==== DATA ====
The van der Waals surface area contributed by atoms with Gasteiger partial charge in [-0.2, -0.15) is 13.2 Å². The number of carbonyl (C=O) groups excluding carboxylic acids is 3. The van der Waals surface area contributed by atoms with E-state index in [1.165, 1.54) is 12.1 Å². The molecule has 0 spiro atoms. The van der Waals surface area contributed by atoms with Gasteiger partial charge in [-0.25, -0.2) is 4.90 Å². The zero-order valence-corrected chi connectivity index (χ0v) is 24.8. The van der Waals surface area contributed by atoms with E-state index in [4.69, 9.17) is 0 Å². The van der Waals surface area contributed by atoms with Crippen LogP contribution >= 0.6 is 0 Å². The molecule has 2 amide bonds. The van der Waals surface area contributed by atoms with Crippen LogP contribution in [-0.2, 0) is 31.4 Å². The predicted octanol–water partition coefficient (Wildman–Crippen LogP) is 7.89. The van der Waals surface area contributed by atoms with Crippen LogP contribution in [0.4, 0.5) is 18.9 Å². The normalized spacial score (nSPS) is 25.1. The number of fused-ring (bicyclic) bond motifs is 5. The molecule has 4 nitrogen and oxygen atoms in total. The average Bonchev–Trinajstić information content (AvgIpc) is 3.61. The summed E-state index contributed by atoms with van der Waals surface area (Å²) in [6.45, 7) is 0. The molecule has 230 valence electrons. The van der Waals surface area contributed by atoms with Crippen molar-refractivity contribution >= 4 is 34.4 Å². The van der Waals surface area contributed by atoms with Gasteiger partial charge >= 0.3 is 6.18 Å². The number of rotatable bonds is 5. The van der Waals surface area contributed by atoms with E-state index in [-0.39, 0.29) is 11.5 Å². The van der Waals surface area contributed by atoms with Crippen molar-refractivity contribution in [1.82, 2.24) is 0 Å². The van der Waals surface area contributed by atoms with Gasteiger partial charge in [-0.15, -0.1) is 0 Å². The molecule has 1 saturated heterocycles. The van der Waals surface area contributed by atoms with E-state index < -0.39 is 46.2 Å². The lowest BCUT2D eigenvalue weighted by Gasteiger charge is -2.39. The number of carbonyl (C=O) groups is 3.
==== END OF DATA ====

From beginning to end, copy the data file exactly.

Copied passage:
The van der Waals surface area contributed by atoms with Gasteiger partial charge in [-0.2, -0.15) is 13.2 Å². The number of carbonyl (C=O) groups excluding carboxylic acids is 3. The van der Waals surface area contributed by atoms with E-state index in [1.165, 1.54) is 12.1 Å². The molecule has 0 spiro atoms. The van der Waals surface area contributed by atoms with Gasteiger partial charge in [-0.25, -0.2) is 4.90 Å². The zero-order valence-corrected chi connectivity index (χ0v) is 24.8. The van der Waals surface area contributed by atoms with E-state index in [4.69, 9.17) is 0 Å². The van der Waals surface area contributed by atoms with Crippen LogP contribution >= 0.6 is 0 Å². The molecule has 2 amide bonds. The van der Waals surface area contributed by atoms with Crippen LogP contribution in [-0.2, 0) is 31.4 Å². The predicted octanol–water partition coefficient (Wildman–Crippen LogP) is 7.89. The van der Waals surface area contributed by atoms with Crippen LogP contribution in [0.4, 0.5) is 18.9 Å². The normalized spacial score (nSPS) is 25.1. The number of fused-ring (bicyclic) bond motifs is 5. The molecule has 4 nitrogen and oxygen atoms in total. The average Bonchev–Trinajstić information content (AvgIpc) is 3.61. The summed E-state index contributed by atoms with van der Waals surface area (Å²) in [6.45, 7) is 0. The molecule has 230 valence electrons. The van der Waals surface area contributed by atoms with Crippen molar-refractivity contribution >= 4 is 34.4 Å². The van der Waals surface area contributed by atoms with Gasteiger partial charge >= 0.3 is 6.18 Å². The number of rotatable bonds is 5. The van der Waals surface area contributed by atoms with E-state index in [-0.39, 0.29) is 11.5 Å². The van der Waals surface area contributed by atoms with Crippen molar-refractivity contribution in [1.82, 2.24) is 0 Å². The van der Waals surface area contributed by atoms with Gasteiger partial charge in [-0.15, -0.1) is 0 Å². The molecule has 1 saturated heterocycles. The van der Waals surface area contributed by atoms with E-state index < -0.39 is 46.2 Å². The lowest BCUT2D eigenvalue weighted by Gasteiger charge is -2.39. The number of carbonyl (C=O) groups is 3.